The longer I work as a professional photographer, the more I am reminded that taking pictures is the easiest part of this job. The hardest part is marketing your work and yourself. I have tried various marketing strategies over the years, some more successful than others. All of them are built on the idea of regularly getting your work in front of the folks who will pay to use your images. So how do you find those folks?
Assuming you want to send periodical promotional pieces to image users, you either have to build those kinds of mailing lists yourself, or buy them. Building such lists and keeping them up to date is obviously cheaper than paying for them. But, the under appreciated question is whether it is a good use of your limited time to do that work vs. paying someone else to do it for you? I have used both strategies over the years and both have their own pros and cons.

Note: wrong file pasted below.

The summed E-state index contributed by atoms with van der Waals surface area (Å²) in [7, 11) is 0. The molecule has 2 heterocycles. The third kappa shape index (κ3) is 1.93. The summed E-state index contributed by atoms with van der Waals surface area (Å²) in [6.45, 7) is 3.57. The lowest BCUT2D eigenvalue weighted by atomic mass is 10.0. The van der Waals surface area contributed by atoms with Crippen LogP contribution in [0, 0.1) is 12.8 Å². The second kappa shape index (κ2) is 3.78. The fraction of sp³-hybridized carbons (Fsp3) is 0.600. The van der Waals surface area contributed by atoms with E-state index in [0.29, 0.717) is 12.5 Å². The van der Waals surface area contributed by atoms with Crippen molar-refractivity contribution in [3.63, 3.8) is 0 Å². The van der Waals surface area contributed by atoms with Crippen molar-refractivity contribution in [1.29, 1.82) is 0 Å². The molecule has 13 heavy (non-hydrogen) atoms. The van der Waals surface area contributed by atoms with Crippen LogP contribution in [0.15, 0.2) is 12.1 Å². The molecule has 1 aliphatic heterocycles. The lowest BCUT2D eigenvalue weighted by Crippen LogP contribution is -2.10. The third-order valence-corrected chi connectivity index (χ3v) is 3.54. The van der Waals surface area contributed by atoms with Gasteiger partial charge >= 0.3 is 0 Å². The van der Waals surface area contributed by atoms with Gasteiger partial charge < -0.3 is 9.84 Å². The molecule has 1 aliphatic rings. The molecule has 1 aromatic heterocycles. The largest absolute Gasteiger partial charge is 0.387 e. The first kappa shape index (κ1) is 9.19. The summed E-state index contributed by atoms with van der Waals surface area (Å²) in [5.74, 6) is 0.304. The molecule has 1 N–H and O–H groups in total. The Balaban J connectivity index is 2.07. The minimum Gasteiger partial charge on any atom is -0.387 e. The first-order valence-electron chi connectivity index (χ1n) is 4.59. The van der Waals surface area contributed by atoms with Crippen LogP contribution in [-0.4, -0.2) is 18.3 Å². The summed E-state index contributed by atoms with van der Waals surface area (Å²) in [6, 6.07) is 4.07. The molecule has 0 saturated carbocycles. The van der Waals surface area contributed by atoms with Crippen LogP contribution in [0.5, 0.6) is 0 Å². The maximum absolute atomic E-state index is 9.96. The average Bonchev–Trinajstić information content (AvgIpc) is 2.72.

The major sources of mailing lists for purchase are: www.freshlists.com and www.adbase.com. From my limited experience using them they are pretty thorough in gathering information and keeping it up to date.
However, the business of these mailing lists has been changed by the digital revolution, like everything else. Two sites where you can get (and give) information on potential clients are:
www.mediaphonebook.com — Describes itself as “the best place on the web for photographers to exchange information about media companies.”
www.mastheads.org — which describes itself as “a collaborative, community directory project of 635+ magazine staff mastheads (and 1,500+ archived mastheads) built for professional writers, editors, illustrators, photographers, designers, advertisers, creative agencies, and media firms.”
Take a look at both, share whatever information you have on image users and learn from others who are similarly willing to share.